By now, most people will have heard the many ways in which the Trans-Pacific Partnership, a trade agreement between Australia, Canada, Japan, Malaysia, Mexico, Peru, United States, Vietnam, Chile, Brunei, Singapore, and New Zealand, will restrict or prevent free expression for users of internet and related technologies, but with the full release of the proposed agreement via Medium, it seems TPP could affect the way citizens of member countries use technology in previously unforeseen ways.
Evan Greer, Campaign Director of technology advocate group Fight for the Future, has highlighted several articles within the released proposal that potentially seek to prevent users from modifying the firmware or unlocking the network carrier restrictions on a smartphone, specifically citing article 18.68, Technological Protection Measures, which protects against circumventing DRM.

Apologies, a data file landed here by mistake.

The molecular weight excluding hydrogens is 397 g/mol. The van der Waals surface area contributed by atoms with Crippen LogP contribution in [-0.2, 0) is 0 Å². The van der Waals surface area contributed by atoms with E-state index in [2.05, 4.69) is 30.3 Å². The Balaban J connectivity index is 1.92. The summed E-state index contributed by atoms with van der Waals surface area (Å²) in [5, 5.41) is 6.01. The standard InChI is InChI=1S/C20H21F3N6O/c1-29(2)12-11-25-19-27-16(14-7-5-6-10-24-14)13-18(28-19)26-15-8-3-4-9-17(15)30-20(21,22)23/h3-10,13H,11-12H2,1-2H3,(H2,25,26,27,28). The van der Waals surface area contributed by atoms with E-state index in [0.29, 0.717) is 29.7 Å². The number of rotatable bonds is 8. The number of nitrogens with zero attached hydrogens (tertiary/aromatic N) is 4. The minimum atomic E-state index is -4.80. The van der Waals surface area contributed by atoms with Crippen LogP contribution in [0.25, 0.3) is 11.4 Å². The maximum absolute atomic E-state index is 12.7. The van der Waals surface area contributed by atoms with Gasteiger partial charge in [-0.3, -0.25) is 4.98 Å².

“This section attempts to make it a crime to circumvent any “Digital Rights Management” (DRM) locks on a device, even if you own it,” Greer writes. “It could criminalize people who unlock their phones in order to use accessibility software, for example, or make it illegal to circumvent DRM on a computer in order to use Linux.”
“Now that we can read the final TPP text,” he adds, “it’s obvious why it was kept in total secrecy for so long: this agreement is a wishlist for powerful special interests and multinational corporations. The Intellectual Property chapter confirms our worst first about the TPP’s impact on our basic right to express ourselves and access information on the Internet. If U.S. Congress signs this agreement despite its blatant corruption, they’ll be signing a death warrant for the open Internet and putting the future of free speech in peril.”
WikiLeaks has even stirred up fears that, according to article 14.17, open source software could be outlawed.
— WikiLeaks (@wikileaks) November 5, 2015
While businesses almost uniformly benefit from TPP, it seems that the price of that is impinging on the rights and freedoms technology users and consumers.
Image courtesy of Alochonaa.